As part of his keynote presentation at the Association of Residential Letting Agents’ (ARLA) 2016 conference and exhibition in London, Dreyer explained why he believes that the future lies in software ‘hubs’ into which pluggable services, such as online document signing and credit referencing, can be connected to provide tenants and landlords with the seamless property transaction that they are demanding.
He said: “We’re anticipating that we’ll see software companies moving away from a single integrated monolithic system to offer a multitude of periphery micro services. This has many benefits, not least the fact that you would no longer be beholden to just one periphery service provider for, for example, address validation or document signing.”
Dreyer went on to urge the packed audience of lettings agents at ExCel London to question the efficiency of their software.
“We all need technology to work as efficiently as possible for us and to make our lives easier, not more complicated,” he said. “I can’t stress this enough, particularly when it comes to lettings.
“So, I guess you have to assess where you are right now with your technology, and be honest with yourself about how complicated it is. Is your technology actually benefitting you and your clients, or is it just making your lives more difficult?”
As part of this assessment, Dreyer called on agents to consider if and how they could work more collaboratively with their peers and software providers to help drive industry innovation. This, he said, required agents’ willingness to share data.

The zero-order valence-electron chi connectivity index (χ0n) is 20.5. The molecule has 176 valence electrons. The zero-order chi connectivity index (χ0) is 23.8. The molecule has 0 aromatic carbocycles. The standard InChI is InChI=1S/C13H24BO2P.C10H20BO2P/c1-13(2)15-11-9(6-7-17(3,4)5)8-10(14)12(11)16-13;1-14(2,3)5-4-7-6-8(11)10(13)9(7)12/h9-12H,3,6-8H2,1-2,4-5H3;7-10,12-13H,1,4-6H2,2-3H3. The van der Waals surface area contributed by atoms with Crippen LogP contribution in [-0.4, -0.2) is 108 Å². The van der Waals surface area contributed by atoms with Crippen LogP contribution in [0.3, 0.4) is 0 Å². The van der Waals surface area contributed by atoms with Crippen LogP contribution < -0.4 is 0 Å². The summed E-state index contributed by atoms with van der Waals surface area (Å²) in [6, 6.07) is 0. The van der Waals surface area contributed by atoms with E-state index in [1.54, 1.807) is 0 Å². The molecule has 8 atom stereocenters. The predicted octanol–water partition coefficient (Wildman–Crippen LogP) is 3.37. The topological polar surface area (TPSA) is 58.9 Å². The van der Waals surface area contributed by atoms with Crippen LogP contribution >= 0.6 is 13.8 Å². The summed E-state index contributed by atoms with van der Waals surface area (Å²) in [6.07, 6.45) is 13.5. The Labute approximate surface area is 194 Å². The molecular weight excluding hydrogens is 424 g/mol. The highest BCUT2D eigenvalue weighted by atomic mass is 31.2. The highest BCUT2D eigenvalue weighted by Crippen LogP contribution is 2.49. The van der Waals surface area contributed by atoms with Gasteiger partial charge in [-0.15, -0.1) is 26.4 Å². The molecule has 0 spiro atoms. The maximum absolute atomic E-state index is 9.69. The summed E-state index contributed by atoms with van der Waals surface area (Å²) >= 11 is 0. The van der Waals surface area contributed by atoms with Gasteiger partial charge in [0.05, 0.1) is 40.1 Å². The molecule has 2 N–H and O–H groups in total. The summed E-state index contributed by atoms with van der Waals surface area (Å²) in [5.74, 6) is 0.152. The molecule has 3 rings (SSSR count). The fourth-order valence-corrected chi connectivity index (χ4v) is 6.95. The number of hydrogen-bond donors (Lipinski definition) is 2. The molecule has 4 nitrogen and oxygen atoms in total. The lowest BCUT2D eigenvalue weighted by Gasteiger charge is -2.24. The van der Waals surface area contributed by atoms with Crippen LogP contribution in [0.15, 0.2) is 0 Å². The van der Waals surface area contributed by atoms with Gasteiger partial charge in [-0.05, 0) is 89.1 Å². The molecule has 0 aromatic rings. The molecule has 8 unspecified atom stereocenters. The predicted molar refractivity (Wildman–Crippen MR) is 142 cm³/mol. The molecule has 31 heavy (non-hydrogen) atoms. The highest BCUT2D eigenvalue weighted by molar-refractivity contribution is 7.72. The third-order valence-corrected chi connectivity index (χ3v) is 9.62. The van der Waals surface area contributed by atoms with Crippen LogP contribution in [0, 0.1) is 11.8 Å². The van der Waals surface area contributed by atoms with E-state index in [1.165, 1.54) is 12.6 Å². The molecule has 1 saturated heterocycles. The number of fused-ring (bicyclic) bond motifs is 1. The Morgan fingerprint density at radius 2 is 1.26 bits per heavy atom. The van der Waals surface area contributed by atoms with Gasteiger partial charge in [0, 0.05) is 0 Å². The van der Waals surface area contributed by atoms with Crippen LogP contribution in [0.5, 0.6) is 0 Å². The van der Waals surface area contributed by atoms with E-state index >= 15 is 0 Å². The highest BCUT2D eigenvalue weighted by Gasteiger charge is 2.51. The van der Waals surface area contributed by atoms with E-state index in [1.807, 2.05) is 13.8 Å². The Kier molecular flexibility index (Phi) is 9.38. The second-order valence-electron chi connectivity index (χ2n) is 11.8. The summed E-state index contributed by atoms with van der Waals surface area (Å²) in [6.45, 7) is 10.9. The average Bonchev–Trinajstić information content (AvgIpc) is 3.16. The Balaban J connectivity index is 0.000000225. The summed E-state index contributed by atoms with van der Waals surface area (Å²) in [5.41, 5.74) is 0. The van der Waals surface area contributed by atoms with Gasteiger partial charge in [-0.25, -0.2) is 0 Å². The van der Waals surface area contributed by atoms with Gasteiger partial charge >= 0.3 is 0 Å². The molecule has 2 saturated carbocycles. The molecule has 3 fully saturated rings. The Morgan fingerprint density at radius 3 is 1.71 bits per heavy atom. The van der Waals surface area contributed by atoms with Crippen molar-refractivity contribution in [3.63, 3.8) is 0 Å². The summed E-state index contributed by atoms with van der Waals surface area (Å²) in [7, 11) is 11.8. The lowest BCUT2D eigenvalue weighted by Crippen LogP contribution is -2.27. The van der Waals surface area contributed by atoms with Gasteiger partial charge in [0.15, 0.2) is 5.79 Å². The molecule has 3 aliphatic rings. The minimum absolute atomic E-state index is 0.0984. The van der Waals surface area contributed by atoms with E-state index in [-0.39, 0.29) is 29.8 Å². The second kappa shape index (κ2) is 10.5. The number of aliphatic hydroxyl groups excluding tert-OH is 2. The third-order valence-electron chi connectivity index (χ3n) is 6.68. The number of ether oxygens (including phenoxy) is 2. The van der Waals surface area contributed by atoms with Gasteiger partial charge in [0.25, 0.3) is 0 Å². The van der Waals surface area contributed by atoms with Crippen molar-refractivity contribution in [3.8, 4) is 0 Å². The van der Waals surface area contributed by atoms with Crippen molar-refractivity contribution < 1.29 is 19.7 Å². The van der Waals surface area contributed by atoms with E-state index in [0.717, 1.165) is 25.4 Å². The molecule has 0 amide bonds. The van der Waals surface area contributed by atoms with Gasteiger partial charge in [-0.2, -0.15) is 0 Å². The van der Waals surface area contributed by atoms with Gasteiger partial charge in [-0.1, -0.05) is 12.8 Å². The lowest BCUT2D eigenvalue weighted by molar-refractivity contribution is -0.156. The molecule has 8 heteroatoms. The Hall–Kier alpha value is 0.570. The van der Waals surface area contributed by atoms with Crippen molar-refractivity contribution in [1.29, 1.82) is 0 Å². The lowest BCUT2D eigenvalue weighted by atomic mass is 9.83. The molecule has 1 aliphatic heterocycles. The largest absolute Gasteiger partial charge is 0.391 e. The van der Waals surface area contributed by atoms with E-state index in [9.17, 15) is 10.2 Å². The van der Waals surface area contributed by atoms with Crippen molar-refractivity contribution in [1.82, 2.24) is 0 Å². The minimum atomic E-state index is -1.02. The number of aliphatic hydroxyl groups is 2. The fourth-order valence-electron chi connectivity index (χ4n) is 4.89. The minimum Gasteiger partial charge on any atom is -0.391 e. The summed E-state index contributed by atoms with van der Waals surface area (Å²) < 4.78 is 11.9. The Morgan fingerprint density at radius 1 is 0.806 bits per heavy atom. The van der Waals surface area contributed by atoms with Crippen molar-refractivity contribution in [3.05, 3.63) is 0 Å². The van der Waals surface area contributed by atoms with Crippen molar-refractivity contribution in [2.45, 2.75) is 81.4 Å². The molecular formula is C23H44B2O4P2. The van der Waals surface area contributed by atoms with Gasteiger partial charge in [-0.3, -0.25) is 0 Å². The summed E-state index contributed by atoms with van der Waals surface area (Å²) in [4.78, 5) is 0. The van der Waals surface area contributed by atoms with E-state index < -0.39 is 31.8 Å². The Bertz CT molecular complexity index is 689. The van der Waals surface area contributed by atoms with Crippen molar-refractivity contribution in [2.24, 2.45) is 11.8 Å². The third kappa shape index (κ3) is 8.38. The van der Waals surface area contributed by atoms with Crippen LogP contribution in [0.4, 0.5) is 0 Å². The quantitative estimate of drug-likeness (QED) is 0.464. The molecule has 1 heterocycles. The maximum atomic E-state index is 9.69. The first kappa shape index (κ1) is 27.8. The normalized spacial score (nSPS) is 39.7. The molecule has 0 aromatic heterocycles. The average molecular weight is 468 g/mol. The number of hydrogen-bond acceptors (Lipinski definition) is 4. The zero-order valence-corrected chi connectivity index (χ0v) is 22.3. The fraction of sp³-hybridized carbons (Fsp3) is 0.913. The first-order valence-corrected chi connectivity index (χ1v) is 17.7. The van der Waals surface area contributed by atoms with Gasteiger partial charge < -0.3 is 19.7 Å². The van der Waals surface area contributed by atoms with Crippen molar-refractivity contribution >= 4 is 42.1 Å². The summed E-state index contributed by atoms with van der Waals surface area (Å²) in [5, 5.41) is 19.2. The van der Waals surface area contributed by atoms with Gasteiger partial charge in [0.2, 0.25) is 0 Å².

“The exchanging of data is now just so commonplace, but it comes from a landscape where nobody wanted to share anything, which I think is a mentality still dominating many areas of the property industry,” he said.
“Agents simply don’t like to share information, but for the sake of technological progress, this has to change.”
He added: “Things can only change if agents start to really consider the opportunities that data sharing could create for their business, rather than the competitive advantages that they believe they may miss out on by being so ‘open’, which simply isn’t true.
“Do you think that the likes of Google and Yahoo would be so open with one another about data usage if that were really the case? These technology giants recognise that only through collaboration can they innovate and develop their respective businesses.”
Eurolink, which is at the forefront of property software development, was a Platinum sponsor at ARLA’s prestigious annual event, which also welcomed keynote speeches from the Rt Hon Michael Portillo, ARLA managing director, David Cox, and housing minister Brandon Lewis MP, Minister of State for Housing and Planning, who talked about the government’s plans to tackle rogue landlords and improve the private rental sector.
Contact Eurolink’s Matthew Dreyer to join the property technology debate and help drive industry innovation.